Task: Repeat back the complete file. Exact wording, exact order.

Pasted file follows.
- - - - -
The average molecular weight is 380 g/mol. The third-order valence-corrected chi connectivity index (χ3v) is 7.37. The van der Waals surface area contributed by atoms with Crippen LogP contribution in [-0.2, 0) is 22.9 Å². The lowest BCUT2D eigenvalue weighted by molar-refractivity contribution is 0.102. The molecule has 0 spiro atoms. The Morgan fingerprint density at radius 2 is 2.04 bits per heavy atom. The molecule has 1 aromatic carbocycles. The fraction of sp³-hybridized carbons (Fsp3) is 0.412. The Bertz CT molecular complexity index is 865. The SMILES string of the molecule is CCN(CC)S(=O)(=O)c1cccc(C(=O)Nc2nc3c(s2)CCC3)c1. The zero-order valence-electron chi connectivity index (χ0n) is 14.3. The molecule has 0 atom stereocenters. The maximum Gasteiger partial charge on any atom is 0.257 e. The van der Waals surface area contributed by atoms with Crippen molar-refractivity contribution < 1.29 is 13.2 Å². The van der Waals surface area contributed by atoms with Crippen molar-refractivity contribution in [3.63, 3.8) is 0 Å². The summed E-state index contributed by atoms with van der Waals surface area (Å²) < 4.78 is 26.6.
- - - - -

The average molecular weight is 380 g/mol. The third-order valence-corrected chi connectivity index (χ3v) is 7.37. The van der Waals surface area contributed by atoms with Crippen LogP contribution in [-0.2, 0) is 22.9 Å². The lowest BCUT2D eigenvalue weighted by molar-refractivity contribution is 0.102. The molecule has 0 spiro atoms. The Morgan fingerprint density at radius 2 is 2.04 bits per heavy atom. The molecule has 1 aromatic carbocycles. The fraction of sp³-hybridized carbons (Fsp3) is 0.412. The Bertz CT molecular complexity index is 865. The SMILES string of the molecule is CCN(CC)S(=O)(=O)c1cccc(C(=O)Nc2nc3c(s2)CCC3)c1. The zero-order valence-electron chi connectivity index (χ0n) is 14.3. The molecule has 0 atom stereocenters. The maximum Gasteiger partial charge on any atom is 0.257 e. The van der Waals surface area contributed by atoms with Crippen molar-refractivity contribution < 1.29 is 13.2 Å². The van der Waals surface area contributed by atoms with Crippen molar-refractivity contribution in [3.63, 3.8) is 0 Å². The summed E-state index contributed by atoms with van der Waals surface area (Å²) < 4.78 is 26.6.